Trustee diversity a priority for charities, survey finds

Two thirds (66%) of charities say they are actively looking to recruit trustees from more diverse backgrounds, a new survey suggests.

Ecclesiastical carried out the research ahead of Trustee Week (1-5 November) and found that while trustee referrals are still the most popular method of recruitment (48%), charities are increasingly using social media to reach a wider audience.

The survey found that over two fifths (44%) of charities are using social media to advertise vacancies on their boards, almost as popular as using their own website (46%).

Getting on Board, CEO, Penny Wilson, said: “That two thirds of charities say they are actively looking to recruit trustees from more diverse backgrounds feels like a real step forward towards diverse boards becoming the sector standard.

“However it’s not just about getting people onto boards; we need to make sure that our board policies and procedures, and ultimately board culture is supportive of people who have been previously under-represented so that they are able to fully utilise their skills, experience and knowledge once in the role."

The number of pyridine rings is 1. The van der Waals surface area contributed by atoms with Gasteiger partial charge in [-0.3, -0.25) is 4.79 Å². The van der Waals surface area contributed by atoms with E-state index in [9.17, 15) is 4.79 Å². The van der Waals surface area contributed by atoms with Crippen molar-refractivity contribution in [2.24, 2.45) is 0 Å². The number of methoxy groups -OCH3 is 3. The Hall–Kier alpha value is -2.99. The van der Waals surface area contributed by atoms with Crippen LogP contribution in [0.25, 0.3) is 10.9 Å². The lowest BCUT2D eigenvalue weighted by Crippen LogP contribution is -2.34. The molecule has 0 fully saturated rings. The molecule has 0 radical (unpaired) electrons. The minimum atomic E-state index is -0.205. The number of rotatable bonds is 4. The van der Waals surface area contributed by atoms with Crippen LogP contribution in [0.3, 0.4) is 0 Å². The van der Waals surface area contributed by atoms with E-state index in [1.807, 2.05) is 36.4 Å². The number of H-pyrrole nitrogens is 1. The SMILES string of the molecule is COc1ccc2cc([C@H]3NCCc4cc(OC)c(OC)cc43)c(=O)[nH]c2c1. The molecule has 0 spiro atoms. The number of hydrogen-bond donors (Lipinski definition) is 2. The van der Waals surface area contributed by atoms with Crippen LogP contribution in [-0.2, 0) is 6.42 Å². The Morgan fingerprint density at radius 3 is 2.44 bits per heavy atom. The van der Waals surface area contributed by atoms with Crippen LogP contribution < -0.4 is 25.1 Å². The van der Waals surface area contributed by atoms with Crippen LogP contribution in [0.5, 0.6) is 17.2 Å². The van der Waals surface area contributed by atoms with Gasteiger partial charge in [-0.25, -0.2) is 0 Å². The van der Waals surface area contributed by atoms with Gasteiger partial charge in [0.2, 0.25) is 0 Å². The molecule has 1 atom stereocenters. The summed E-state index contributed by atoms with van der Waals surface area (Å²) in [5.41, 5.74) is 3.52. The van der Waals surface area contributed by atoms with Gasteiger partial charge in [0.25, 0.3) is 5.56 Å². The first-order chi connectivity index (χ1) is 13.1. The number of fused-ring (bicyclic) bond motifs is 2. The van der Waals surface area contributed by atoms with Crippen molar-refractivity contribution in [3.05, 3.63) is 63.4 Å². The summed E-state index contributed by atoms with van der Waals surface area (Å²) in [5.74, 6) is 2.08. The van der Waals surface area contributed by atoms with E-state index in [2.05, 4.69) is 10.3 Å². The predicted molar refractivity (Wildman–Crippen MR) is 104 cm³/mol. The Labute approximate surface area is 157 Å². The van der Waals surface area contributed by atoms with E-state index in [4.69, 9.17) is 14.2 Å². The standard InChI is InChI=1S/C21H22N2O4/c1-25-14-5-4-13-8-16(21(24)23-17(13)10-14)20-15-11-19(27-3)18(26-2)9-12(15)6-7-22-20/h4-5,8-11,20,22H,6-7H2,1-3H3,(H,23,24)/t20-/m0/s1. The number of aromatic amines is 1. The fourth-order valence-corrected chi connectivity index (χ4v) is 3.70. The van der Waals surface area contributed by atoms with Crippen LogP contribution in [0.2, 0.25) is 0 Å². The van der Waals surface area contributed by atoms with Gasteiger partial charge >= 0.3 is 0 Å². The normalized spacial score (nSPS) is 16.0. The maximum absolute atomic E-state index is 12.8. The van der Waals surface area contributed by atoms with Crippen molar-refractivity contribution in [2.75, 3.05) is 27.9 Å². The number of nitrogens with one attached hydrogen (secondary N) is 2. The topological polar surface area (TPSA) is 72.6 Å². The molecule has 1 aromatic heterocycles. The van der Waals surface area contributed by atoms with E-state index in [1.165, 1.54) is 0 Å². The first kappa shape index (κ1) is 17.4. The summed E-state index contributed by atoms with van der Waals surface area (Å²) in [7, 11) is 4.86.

LinkedIn (67%), Twitter (58%) and Facebook (55%) are the most commonly used recruitment platforms, but 18% are making use of TikTok to appeal to a younger audience.

And 60% charities using social media said that they use paid for or sponsored advertisements to target specific audiences.

Understanding of the needs of the charity’s beneficiaries (45%) and bringing new skills to the board (44%) ranked as the most important attributes when recruiting trustees, followed by professional qualifications (35%) network of contacts (34%) and status in the community (31%).

Over two fifths (44%) said that one way of encouraging trustees from a wider range of ages, backgrounds and communities was to promote the benefits of being a trustee more widely, while 44% suggested encouraging more flexibility around board meetings. 40% said that training for charity boards promoting the benefits of diversity could also benefit.

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